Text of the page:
Open Access Open Badges Case report

Acquired A amyloidosis from injection drug use presenting with atraumatic splenic rupture in a hospitalized patient: a case report

Garrett R Roll1*, Andrew Y Lee1, Kayvan Royaie1, Brendan Visser2, Douglas K Hanks3, Margaret M Knudson4 and Frederick J Roll5

Author Affiliations

1 Department of Surgery, University of California San Francisco, San Francisco, USA

2 Department of Surgery, Stanford University, Stanford, California, USA

3 Department of Pathology, San Francisco General Hospital, San Francisco, USA

4 Department of Surgery, San Francisco General Hospital, San Francisco, USA

5 Department of Medicine, San Francisco General Hospital, San Francisco, USA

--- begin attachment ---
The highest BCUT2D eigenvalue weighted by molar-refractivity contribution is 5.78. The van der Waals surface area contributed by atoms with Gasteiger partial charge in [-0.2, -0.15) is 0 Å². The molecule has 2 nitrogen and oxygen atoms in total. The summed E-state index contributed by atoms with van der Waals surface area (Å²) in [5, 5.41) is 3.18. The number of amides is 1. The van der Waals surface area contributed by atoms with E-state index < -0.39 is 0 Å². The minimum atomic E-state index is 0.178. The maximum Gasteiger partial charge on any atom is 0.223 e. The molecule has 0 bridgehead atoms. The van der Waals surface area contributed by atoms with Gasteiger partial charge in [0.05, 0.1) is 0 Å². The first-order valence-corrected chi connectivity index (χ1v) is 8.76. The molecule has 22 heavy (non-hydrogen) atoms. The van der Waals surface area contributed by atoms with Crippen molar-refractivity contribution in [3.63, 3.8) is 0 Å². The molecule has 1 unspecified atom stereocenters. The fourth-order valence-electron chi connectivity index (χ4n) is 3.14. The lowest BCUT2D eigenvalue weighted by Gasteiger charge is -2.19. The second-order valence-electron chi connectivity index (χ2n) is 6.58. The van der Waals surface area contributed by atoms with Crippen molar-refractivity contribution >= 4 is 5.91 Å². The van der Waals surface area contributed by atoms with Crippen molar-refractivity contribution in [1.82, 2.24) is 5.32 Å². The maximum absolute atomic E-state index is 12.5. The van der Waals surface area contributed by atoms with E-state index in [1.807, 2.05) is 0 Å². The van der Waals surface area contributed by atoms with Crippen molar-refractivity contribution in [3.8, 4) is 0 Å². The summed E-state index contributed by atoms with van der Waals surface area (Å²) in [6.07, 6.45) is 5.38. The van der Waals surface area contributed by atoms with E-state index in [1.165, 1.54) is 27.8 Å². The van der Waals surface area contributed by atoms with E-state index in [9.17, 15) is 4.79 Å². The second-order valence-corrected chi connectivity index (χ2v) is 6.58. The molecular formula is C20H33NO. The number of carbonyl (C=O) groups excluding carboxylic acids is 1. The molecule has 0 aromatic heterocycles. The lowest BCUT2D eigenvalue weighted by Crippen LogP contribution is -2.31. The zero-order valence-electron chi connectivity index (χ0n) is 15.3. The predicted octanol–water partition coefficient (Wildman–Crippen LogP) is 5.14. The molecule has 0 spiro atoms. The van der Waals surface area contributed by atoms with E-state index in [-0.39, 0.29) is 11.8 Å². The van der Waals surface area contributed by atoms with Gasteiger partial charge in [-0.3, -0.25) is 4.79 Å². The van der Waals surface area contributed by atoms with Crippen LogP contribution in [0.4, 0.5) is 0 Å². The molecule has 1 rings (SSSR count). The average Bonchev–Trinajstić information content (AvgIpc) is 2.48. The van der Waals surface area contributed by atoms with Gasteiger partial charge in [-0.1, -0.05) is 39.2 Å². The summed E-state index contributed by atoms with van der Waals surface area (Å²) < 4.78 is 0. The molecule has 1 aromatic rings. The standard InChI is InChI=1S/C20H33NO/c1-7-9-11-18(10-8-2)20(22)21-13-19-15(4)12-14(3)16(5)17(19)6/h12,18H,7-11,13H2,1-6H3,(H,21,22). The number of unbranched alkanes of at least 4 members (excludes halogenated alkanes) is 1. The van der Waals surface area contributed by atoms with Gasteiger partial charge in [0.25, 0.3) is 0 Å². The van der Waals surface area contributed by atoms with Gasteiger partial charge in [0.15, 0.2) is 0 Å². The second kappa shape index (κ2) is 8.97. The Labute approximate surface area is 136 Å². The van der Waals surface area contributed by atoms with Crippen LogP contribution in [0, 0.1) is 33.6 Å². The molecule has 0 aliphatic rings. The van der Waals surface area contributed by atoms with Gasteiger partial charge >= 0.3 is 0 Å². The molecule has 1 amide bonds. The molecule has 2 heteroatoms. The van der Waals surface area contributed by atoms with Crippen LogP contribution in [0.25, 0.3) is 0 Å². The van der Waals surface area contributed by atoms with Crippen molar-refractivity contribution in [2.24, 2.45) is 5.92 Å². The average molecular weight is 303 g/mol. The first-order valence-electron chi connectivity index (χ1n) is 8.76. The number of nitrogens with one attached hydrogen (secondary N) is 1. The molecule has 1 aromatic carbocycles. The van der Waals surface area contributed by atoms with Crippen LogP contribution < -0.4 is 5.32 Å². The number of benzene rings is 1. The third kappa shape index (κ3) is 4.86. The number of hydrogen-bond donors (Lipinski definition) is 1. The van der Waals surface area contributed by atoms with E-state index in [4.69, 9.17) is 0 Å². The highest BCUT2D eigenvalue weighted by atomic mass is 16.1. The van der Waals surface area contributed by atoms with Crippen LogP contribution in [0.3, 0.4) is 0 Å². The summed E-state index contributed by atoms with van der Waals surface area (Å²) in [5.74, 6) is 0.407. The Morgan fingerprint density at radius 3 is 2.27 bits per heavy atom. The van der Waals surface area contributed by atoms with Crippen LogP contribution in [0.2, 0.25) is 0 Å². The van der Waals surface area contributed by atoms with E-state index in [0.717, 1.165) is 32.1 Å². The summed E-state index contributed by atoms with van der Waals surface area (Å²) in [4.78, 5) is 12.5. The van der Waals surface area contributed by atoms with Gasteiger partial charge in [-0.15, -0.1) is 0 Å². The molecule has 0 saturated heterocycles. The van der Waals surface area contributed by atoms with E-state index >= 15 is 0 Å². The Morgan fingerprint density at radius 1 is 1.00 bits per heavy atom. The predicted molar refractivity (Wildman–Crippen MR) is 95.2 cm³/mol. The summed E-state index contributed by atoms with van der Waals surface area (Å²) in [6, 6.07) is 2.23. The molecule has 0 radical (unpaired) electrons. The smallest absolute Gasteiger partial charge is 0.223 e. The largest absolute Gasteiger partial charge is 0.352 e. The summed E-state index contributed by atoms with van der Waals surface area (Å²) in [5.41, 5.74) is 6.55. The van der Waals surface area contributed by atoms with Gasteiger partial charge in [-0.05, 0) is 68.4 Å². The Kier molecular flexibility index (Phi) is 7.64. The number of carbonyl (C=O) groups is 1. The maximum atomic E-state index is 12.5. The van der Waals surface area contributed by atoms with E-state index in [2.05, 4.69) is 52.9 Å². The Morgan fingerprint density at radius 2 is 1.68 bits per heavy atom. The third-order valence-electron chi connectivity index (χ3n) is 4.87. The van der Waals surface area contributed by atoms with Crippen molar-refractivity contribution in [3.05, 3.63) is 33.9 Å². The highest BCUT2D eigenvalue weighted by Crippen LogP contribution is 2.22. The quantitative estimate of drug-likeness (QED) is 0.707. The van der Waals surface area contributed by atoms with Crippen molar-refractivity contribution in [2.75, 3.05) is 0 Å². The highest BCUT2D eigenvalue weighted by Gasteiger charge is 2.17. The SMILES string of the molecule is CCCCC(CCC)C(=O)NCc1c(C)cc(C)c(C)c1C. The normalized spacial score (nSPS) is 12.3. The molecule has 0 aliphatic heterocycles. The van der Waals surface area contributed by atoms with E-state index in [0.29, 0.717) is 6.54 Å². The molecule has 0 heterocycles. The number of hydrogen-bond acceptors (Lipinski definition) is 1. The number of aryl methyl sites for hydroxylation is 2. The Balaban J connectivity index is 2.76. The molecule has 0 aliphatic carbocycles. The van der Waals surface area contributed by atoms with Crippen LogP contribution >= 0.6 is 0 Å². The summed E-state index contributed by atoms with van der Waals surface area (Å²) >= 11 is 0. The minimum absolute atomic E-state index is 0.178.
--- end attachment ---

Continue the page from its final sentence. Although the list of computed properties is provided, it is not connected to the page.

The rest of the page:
For all author emails, please log on.

Journal of Medical Case Reports 2011, 5:29  doi:10.1186/1752-1947-5-29

Published: 24 January 2011



Little is known about splenic rupture in patients who develop systemic acquired A amyloidosis. This is the first report of a case of atraumatic splenic rupture in a patient with acquired A amyloidosis from chronic injection drug use.

Case presentation

A 58-year-old Caucasian man with a long history of injection drug use, hospitalized for infective endocarditis, experienced atraumatic splenic rupture and underwent splenectomy. Histopathological and microbiological analyses of the splenic tissue were consistent with systemic acquired A amyloidosis, most likely from injection drug use, that led to splenic rupture without any recognized trauma or evidence of bacterial embolization to the spleen.


In patients with chronic inflammatory conditions, including the use of injection drugs, who experience acute onset of left upper quadrant pain, the diagnosis of atraumatic splenic rupture must be considered.